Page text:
General Question

shrubbery's avatar

What do you think when you see a Muslim woman wearing a Hijab?

Asked by shrubbery (10326points) May 19th, 2008

The Hijab is the veil which they wear on their head to cover their hair, neck and shoulders.

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66 Answers

iamatypeofwalrus's avatar

Nothing really. I suppose I wonder what language they speak, not all Muslims speak the same language. But I’m a geek like that…

marinelife's avatar

Hmm, the first thing that popped into my head when I read this question was why ask this question?

To answer for myself, though, the same thing I think when I see a Christian wearing a cross or holding a rosary or a Jewish person wearing a yarmulke—a person whose faith is an important part of their life.

shrubbery's avatar

I will explain why I asked after a get a few more answers :)

eambos's avatar

I see that they follow their religion very strickly, then I wonder how such traditions that discriminate against a gender are still part of many cultures in our modern world.

(sorry for the runon)

PupnTaco's avatar

I wonder if tradition or fear is at work.

phoenyx's avatar

Huh, a woman wearing a Hijab.

El_Cadejo's avatar

“Damn it must be hot under that thing”

LunaFemme's avatar

I think it looks hot & uncomfortable.

Edit: Uber beat me by seconds.

shrubbery's avatar

by the way please refrain from discussion or talking ‘at’ people for now, please wait until I’ve explained :)

Mtl_zack's avatar

i think of someone who is devoted to their beliefs. even more so because of the fear of muslims nowadays.

phoenyx's avatar

To answer what I think you’re getting at, do I see it as a sign of the oppression of women, religious tradition, or something else? That’s a hard question. If I looked around the internet for a bit I could quickly find examples that suggest oppression. However, there are a variety of reasons that women wear them. It could also be out of modesty and self-respect. Maybe it is a certain level of intimacy they want to share with their husbands. I’d probably have to ask them directly to really know.

kevbo's avatar

The same thing I think when I see any woman who is wearing clothes?

it’s my id day

AstroChuck's avatar

To be honest, when I see someone expressing their non-western faith by wearing religious garb I always wonder what other people think. I try to clandestinely watch how others react. Even in “liberal” California there are so many intolerant people who show their dislike and mistrust publicly.

shrubbery's avatar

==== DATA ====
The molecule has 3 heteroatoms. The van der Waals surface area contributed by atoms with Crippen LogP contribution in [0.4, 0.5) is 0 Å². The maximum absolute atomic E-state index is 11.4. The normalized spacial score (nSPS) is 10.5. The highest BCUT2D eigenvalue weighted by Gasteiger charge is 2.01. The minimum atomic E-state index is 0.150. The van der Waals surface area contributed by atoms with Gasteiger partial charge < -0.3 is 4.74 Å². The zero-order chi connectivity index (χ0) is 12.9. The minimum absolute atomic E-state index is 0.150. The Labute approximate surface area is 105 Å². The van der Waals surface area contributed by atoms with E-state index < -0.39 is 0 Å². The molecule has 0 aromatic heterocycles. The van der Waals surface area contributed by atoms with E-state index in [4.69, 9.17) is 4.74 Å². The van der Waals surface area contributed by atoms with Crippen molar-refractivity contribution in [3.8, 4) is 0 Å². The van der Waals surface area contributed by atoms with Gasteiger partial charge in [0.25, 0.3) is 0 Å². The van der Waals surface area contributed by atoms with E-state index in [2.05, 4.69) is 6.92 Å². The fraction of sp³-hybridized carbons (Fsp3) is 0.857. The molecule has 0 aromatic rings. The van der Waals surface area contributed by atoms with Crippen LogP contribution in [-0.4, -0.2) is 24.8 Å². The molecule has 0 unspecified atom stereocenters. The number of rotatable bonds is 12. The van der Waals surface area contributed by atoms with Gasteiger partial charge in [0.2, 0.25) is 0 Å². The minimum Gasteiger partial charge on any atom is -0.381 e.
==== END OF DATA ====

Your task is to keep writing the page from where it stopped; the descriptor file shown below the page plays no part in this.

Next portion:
The reason I ask is to see how many of your answers assume that the women who wear them are oppressed or not equal to men. Many women who wear the Hijab actually feel more liberated by it, believe it or not. The reason for wearing the Hijab comes from the Qur’an, but it does not state “a woman must wear a Hijab”. It merely states that a woman must dress modestly. The cultures have taken this on and in some places it is quite strict, but as I say this is the culture not the religion. The religion says dress modestly. Women choose how they want to take this on board. Wearing the Hijab is liberating because you are not judged for how you look, men may treat you equally as they do not see you as a piece of beauty they can own, they see you as a person with a mind who they can get to know and learn from. Islam actually encourages women and men to study and learn as studying Gods creation (the world) is an act of worship. Before Islam, women were treated much worse, like property, and did not have any rights to inheritence or money. Islam introduced marriage, only with the woman’s consent and she can instigate a divorce. Islam said that women can inheritent money and they can work. I’m sorry I don’t have time to post the links on here but look up ‘My Body is My Own Business’ by Naheed Mustafa and a bbc documentary ‘Islam on Parade’. I wrote this in a rush plus I’m only a highschool student so if I got something wrong let me know. now please discuss, I will be back later :)

ezraglenn's avatar

Of course oppression is always at the back of our minds because of how America (and other places perhaps, but I dont know because I dont live there) perpetuates this idea that nonwestern cultures/religions are essentially breeding grounds for oppression. (That sentence may not have made sense, let me know.) But at the heart of it, you can’t know why someone is wearing what they are wearing unless you ask, or are told.
Are women in corsets symbols of oppression?
Many women valued the effect of the corset on their body more highly than their own health/safety/comfort. And yet, the society forced many women (literally) into a shape they did not wish to be, at a great expense.
(Am I rambling?)
The same (or, “the similar”) is true of Chinese foot binding (although this is typically seen as more oppressive than corsets and Hijabs).

I’m just gonna stop now, though.

shrubbery's avatar

Hijab (Veil) and Muslim Women
Ms.Naheed Mustafa
“My body is my own business.”
A Canadian-born Muslim woman has taken to wearing the traditional hijab scarf. It tends to make people see her as either a terrorist or a symbol of oppressed womanhood, but she finds the experience liberating.
I often wonder whether people see me as a radical, fundamentalist Muslim terrorist packing an AK-47 assault rifle inside my jean jacket. Or may be they see me as the poster girl for oppressed womanhood everywhere. I’m not sure which it is.